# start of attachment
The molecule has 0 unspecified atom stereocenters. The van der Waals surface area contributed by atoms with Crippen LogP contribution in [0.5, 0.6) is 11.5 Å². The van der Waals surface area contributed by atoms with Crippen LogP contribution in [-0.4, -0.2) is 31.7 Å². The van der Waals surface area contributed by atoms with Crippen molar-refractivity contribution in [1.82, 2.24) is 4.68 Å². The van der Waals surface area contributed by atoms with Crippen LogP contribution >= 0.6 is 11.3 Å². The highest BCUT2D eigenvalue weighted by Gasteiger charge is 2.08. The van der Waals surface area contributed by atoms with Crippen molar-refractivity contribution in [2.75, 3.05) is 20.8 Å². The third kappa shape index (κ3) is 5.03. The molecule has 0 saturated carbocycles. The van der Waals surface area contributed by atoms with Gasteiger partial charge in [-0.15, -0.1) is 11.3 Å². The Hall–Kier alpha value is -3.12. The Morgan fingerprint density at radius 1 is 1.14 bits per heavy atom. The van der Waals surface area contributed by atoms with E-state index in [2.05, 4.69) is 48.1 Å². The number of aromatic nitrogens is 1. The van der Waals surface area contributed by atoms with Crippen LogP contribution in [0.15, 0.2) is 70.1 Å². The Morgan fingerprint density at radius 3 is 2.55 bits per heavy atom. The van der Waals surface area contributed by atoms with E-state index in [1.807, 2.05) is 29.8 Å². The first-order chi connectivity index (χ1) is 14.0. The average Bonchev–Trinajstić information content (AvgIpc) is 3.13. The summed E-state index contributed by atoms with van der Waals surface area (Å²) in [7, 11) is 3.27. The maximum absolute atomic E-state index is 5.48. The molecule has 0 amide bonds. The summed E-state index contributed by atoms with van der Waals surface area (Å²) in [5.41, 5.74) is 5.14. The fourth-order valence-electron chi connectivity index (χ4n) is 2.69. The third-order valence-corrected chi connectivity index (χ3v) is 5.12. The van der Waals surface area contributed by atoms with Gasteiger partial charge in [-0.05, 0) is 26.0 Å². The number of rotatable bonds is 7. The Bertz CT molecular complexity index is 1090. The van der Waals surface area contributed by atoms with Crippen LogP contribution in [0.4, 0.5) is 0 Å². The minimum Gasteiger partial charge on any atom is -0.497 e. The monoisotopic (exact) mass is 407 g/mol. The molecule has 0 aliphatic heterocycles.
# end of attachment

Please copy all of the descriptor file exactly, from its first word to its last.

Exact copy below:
The molecule has 0 unspecified atom stereocenters. The van der Waals surface area contributed by atoms with Crippen LogP contribution in [0.5, 0.6) is 11.5 Å². The van der Waals surface area contributed by atoms with Crippen LogP contribution in [-0.4, -0.2) is 31.7 Å². The van der Waals surface area contributed by atoms with Crippen molar-refractivity contribution in [1.82, 2.24) is 4.68 Å². The van der Waals surface area contributed by atoms with Crippen LogP contribution >= 0.6 is 11.3 Å². The highest BCUT2D eigenvalue weighted by Gasteiger charge is 2.08. The van der Waals surface area contributed by atoms with Crippen molar-refractivity contribution in [2.75, 3.05) is 20.8 Å². The third kappa shape index (κ3) is 5.03. The molecule has 0 saturated carbocycles. The van der Waals surface area contributed by atoms with Gasteiger partial charge in [-0.15, -0.1) is 11.3 Å². The Hall–Kier alpha value is -3.12. The Morgan fingerprint density at radius 1 is 1.14 bits per heavy atom. The van der Waals surface area contributed by atoms with E-state index in [2.05, 4.69) is 48.1 Å². The number of aromatic nitrogens is 1. The van der Waals surface area contributed by atoms with Crippen LogP contribution in [0.15, 0.2) is 70.1 Å². The Morgan fingerprint density at radius 3 is 2.55 bits per heavy atom. The van der Waals surface area contributed by atoms with E-state index in [1.807, 2.05) is 29.8 Å². The first-order chi connectivity index (χ1) is 14.0. The average Bonchev–Trinajstić information content (AvgIpc) is 3.13. The summed E-state index contributed by atoms with van der Waals surface area (Å²) in [7, 11) is 3.27. The maximum absolute atomic E-state index is 5.48. The molecule has 0 amide bonds. The summed E-state index contributed by atoms with van der Waals surface area (Å²) in [5.41, 5.74) is 5.14. The fourth-order valence-electron chi connectivity index (χ4n) is 2.69. The third-order valence-corrected chi connectivity index (χ3v) is 5.12. The van der Waals surface area contributed by atoms with Gasteiger partial charge in [-0.05, 0) is 26.0 Å². The number of rotatable bonds is 7. The Bertz CT molecular complexity index is 1090. The van der Waals surface area contributed by atoms with Crippen LogP contribution in [0.4, 0.5) is 0 Å². The minimum Gasteiger partial charge on any atom is -0.497 e. The monoisotopic (exact) mass is 407 g/mol. The molecule has 0 aliphatic heterocycles.